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Still of the Night

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Digging sucks. Not just digging graves, but digging in general. Why do I have to turn over earth in order to bury a body? It’s back-breaking work and it takes forever. But, it’s not like there are any lakes or rivers nearby. No bodies of water whatsoever. Not too many people die around here either, so it’s pretty rare for there to be a ready-made grave. Luckily for me, a nice gent had the decency to die a couple days ago. Just got to dig ‘til I hit the coffin and no one will be the wiser. The grass hasn’t grown over yet. No incinerators nearby. They really ought to sponsor something for one of those. Maybe the PTA could get together and raise funding for a kiln. A really big kiln. A big kiln for the high school with easy access, easy excuse. Wow, nice idea Lilly.
I drag his limp body across the damp cemetery grass. His head lolls to the side and his dead weight is such a chore. You’d think they’d come up with some sort of spell by now. Need a quick grave? Abracadabra- six feet of lovely ground open for the body you need to deposit. Roll the sucker in and pow! All the dirt fills in automatically. No digging required.
“I should market that someday...” I remark to myself.
I set his body at the edge of the grave. His dark hair is matted with dew and his eyes stare blankly into the night. Closing his eyes, I shove him into the earth’s chasm. Light is still hours away. Sounds of the empty graveyard shake the earth in their silence. The soft rustle of leaves, hoot of a stray owl, and choppy strikes of the shovel against overturned earth disturb the stillness of the night.
There’s no other good time to bury a body around here. Around 3 am is perfect. 2 am is last call. By three everyone’s home and 4 am people star getting up for work. The cemetery’s not exactly out in the open but it pays to be over-cautious in this business. A sigh drifts slowly from my mouth, caught on the open night breeze. Tossing my dark hair out of my face, I pat down the last of the dirt covering the impromptu grave.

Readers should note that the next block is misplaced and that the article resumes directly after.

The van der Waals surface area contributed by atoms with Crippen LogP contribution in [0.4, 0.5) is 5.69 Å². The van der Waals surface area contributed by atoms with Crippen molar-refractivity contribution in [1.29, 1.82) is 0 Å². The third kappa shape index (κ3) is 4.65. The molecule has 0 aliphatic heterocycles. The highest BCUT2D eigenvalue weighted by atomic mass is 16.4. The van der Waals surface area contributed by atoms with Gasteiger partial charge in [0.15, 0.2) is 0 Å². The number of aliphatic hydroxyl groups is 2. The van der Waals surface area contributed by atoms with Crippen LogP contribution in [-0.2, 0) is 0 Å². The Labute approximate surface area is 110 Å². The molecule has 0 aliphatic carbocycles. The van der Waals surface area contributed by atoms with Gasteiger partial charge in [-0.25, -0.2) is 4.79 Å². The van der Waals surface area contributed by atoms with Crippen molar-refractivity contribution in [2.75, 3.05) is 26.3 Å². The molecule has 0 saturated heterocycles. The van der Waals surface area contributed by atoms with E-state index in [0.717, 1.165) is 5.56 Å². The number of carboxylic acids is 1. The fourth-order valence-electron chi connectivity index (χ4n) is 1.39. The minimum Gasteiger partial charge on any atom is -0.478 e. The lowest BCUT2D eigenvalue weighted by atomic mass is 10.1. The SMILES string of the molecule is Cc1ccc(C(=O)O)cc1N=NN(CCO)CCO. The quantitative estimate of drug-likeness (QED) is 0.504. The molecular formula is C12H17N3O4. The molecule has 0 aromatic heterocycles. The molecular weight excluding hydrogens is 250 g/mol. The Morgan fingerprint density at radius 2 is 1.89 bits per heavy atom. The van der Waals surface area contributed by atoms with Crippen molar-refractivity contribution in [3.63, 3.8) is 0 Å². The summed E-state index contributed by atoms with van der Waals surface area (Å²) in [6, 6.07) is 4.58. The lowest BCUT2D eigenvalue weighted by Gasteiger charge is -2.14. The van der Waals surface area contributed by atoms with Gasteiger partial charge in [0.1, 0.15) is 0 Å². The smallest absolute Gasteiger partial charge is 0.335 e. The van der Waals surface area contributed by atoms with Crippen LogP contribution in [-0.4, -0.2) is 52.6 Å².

Wiping sweat from my brow, the first hint of light graces the tops of the trees. Time to split. Hands cramped from digging and reburying, I still hurry out of that cemetery. Tossing the dirty shovel into the trunk, I hop into the front seat and start the engine. A soft rattle answers.
“Start for me baby… Come on… Please! Do it for mommy…” I coax my baby into starting. A growl answers, purring to my encouragement. “I love you! Let’s bust this hot dog stand baby.”
Shifting into first, I slowly leave the scene of the after-crime. No sense in drawing attention to myself now. Especially since the hard work is over. The soft outlines of trees sneak by in the early light. Several minutes later, I pull into my driveway and enter my home. Jumping into the shower immediately, I wash away all the grime of fly-away dirt and sweat.
Toweling off, I slip into my soft pink pajamas and slip into the light blue sheets next to my sweety Mack. He moans in his sleep and curls around me. His blonde flyways tickle my neck and his early morning shadow scratches my cheek. A sleepy greeting returns from me, although I have to be up soon to get into the bakery early.
The price we pay to protect the ones we love. It makes me pretend to sleep, dig a grave, and return to my unsuspecting Mack. And this is a good day.





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